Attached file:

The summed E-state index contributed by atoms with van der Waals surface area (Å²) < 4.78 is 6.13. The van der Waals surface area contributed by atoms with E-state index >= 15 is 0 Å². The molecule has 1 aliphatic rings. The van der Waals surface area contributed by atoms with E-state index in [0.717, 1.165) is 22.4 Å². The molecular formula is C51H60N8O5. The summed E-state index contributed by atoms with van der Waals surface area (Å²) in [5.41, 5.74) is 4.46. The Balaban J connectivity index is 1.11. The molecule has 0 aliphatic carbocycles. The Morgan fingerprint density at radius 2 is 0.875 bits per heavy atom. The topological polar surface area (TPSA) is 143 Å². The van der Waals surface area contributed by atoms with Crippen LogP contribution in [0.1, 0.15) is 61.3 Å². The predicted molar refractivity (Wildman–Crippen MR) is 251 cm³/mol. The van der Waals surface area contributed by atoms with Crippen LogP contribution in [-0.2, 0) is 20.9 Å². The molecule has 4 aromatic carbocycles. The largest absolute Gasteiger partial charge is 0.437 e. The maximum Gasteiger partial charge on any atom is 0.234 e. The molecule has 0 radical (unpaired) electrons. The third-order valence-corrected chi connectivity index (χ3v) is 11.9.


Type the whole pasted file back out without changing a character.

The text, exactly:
The summed E-state index contributed by atoms with van der Waals surface area (Å²) < 4.78 is 6.13. The van der Waals surface area contributed by atoms with E-state index >= 15 is 0 Å². The molecule has 1 aliphatic rings. The van der Waals surface area contributed by atoms with E-state index in [0.717, 1.165) is 22.4 Å². The molecular formula is C51H60N8O5. The summed E-state index contributed by atoms with van der Waals surface area (Å²) in [5.41, 5.74) is 4.46. The Balaban J connectivity index is 1.11. The molecule has 0 aliphatic carbocycles. The Morgan fingerprint density at radius 2 is 0.875 bits per heavy atom. The topological polar surface area (TPSA) is 143 Å². The van der Waals surface area contributed by atoms with Crippen LogP contribution in [0.1, 0.15) is 61.3 Å². The predicted molar refractivity (Wildman–Crippen MR) is 251 cm³/mol. The van der Waals surface area contributed by atoms with Crippen LogP contribution in [-0.2, 0) is 20.9 Å². The molecule has 4 aromatic carbocycles. The largest absolute Gasteiger partial charge is 0.437 e. The maximum Gasteiger partial charge on any atom is 0.234 e. The molecule has 0 radical (unpaired) electrons. The third-order valence-corrected chi connectivity index (χ3v) is 11.9.